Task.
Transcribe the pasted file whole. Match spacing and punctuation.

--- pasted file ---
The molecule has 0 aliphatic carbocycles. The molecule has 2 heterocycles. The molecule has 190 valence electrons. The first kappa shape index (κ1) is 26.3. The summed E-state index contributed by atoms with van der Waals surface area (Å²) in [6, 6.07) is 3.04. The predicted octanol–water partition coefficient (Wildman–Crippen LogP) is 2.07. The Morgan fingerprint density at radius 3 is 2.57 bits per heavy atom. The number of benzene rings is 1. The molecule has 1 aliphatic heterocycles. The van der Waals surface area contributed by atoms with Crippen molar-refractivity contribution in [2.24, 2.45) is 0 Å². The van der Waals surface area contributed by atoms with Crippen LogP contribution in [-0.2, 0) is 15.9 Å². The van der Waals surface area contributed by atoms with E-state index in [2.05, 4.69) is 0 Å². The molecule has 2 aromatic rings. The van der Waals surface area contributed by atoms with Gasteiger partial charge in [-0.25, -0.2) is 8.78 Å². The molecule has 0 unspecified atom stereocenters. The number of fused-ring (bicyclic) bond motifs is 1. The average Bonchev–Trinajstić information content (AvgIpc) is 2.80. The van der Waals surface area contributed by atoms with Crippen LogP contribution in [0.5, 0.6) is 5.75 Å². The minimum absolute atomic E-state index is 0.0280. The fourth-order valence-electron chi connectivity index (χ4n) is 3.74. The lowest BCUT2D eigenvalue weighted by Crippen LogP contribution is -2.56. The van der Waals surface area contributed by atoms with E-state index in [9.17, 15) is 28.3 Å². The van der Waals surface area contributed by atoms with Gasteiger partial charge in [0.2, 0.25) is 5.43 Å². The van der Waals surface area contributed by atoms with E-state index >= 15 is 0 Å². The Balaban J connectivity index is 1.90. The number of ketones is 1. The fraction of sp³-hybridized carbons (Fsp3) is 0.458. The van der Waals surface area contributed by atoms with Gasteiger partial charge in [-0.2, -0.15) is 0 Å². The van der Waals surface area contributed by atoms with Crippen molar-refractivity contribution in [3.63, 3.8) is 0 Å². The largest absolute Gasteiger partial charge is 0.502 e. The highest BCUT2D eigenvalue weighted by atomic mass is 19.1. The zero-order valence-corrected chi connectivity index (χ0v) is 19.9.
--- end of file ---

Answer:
The molecule has 0 aliphatic carbocycles. The molecule has 2 heterocycles. The molecule has 190 valence electrons. The first kappa shape index (κ1) is 26.3. The summed E-state index contributed by atoms with van der Waals surface area (Å²) in [6, 6.07) is 3.04. The predicted octanol–water partition coefficient (Wildman–Crippen LogP) is 2.07. The Morgan fingerprint density at radius 3 is 2.57 bits per heavy atom. The number of benzene rings is 1. The molecule has 1 aliphatic heterocycles. The van der Waals surface area contributed by atoms with Crippen molar-refractivity contribution in [2.24, 2.45) is 0 Å². The van der Waals surface area contributed by atoms with Crippen LogP contribution in [-0.2, 0) is 15.9 Å². The van der Waals surface area contributed by atoms with E-state index in [2.05, 4.69) is 0 Å². The molecule has 2 aromatic rings. The van der Waals surface area contributed by atoms with Gasteiger partial charge in [-0.25, -0.2) is 8.78 Å². The molecule has 0 unspecified atom stereocenters. The number of fused-ring (bicyclic) bond motifs is 1. The average Bonchev–Trinajstić information content (AvgIpc) is 2.80. The van der Waals surface area contributed by atoms with Crippen LogP contribution in [0.5, 0.6) is 5.75 Å². The minimum absolute atomic E-state index is 0.0280. The fourth-order valence-electron chi connectivity index (χ4n) is 3.74. The lowest BCUT2D eigenvalue weighted by Crippen LogP contribution is -2.56. The van der Waals surface area contributed by atoms with E-state index in [9.17, 15) is 28.3 Å². The van der Waals surface area contributed by atoms with Gasteiger partial charge in [0.2, 0.25) is 5.43 Å². The van der Waals surface area contributed by atoms with E-state index >= 15 is 0 Å². The Balaban J connectivity index is 1.90. The number of ketones is 1. The fraction of sp³-hybridized carbons (Fsp3) is 0.458. The van der Waals surface area contributed by atoms with Gasteiger partial charge in [-0.2, -0.15) is 0 Å². The van der Waals surface area contributed by atoms with Crippen molar-refractivity contribution in [3.63, 3.8) is 0 Å². The largest absolute Gasteiger partial charge is 0.502 e. The highest BCUT2D eigenvalue weighted by atomic mass is 19.1. The zero-order valence-corrected chi connectivity index (χ0v) is 19.9.